So What's Up With the Kilts?

First let me say that I realize that kilts are a little out of the everyday experience for most people. To that end, I usually don't wear one when working corporate jobs (though I tend to ask what ever production company I'm working for how they feel about it). I can actually dress anywhere from jeans to a suit.


So why a kilt? I had worn a formal kilt to dress events for years, partially out of honoring my heritage, and partially from just trying to stand out of the crowd a little. Then in 2001, I heard about Utilikilts. I thought they were cool and decided to get one, thinking that I might wear it to concerts and the occasional festival.


The first thing I discovered is that they are incredibly comfortable. They are much cooler or hot days, and allow a better range of movement. This translated well to doing a shoot since I could now work a 12 hour day and not be sweaty, sticky and chaffed by the end of it.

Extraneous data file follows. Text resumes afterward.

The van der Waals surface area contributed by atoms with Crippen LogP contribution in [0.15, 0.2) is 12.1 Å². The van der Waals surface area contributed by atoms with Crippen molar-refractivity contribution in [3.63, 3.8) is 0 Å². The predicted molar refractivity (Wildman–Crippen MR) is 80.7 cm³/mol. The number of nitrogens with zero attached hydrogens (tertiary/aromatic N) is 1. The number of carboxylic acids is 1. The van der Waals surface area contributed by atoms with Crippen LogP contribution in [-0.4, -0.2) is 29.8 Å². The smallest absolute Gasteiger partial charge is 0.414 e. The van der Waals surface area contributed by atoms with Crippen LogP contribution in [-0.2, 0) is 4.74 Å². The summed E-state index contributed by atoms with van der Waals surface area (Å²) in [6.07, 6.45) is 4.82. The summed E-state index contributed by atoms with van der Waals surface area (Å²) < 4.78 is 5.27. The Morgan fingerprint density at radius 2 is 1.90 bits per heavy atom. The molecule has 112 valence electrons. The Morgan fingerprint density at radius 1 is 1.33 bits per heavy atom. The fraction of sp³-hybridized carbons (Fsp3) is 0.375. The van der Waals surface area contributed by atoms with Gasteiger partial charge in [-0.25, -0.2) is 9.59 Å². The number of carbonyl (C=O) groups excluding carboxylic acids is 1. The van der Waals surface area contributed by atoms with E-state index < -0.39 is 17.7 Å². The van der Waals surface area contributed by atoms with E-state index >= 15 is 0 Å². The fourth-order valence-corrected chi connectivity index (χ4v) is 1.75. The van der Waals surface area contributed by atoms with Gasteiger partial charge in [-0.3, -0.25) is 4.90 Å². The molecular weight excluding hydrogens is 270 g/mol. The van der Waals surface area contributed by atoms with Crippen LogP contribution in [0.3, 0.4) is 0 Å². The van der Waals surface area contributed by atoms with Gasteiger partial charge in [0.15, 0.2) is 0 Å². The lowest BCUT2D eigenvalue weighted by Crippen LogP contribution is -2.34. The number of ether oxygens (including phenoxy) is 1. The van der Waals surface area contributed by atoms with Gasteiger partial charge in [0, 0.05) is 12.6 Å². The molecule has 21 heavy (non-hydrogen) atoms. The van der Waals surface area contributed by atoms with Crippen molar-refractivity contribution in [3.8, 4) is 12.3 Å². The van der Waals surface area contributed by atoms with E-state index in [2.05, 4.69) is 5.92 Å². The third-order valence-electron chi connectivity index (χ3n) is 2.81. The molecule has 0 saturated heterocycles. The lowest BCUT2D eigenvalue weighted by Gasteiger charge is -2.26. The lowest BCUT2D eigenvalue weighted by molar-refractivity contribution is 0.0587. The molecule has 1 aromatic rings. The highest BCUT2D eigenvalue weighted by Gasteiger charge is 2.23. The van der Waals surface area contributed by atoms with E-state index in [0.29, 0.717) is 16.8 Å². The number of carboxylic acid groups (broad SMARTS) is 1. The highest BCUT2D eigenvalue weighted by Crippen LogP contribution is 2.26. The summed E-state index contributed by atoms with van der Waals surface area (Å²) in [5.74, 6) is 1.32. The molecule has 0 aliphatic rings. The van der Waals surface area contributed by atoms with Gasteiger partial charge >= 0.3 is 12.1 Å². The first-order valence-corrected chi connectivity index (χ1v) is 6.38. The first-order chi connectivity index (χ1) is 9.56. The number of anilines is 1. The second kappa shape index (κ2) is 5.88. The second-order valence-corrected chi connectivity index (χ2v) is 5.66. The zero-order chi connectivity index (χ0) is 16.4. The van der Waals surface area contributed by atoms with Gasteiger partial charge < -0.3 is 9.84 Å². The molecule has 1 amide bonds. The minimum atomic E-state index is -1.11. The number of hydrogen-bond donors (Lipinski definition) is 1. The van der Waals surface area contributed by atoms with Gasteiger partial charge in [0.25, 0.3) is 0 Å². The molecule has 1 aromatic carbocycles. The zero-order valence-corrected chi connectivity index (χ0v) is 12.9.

The second was how practical. The cargo pockets allowed me to carry more of the junk I need for production (and in better locations) than any pair of cargo jeans or shorts. For instance on a recent run and gun shoot, I had one pocket filled with extra batteries and tapes, while the other held the wireless receiver and I had an XLR cable coiled and hanging from the hammer loop. While I have done the same thing in jeans, the loose pockets of the kilt kept everything from being awkward.


Third, is the good luck factor. Now I'm not superstitious by nature, but all of the films I have worked on kilted have been completed (Disclaimer - one is still in production and one should be finished with post soon). On the other hand, films I've not worn a kilt on have only a 66% completion rate.


Finally, it does make me a bit noticeable. Everyone knows I'm the guy in the kilt. Frankly, a little extra publicity can't hurt.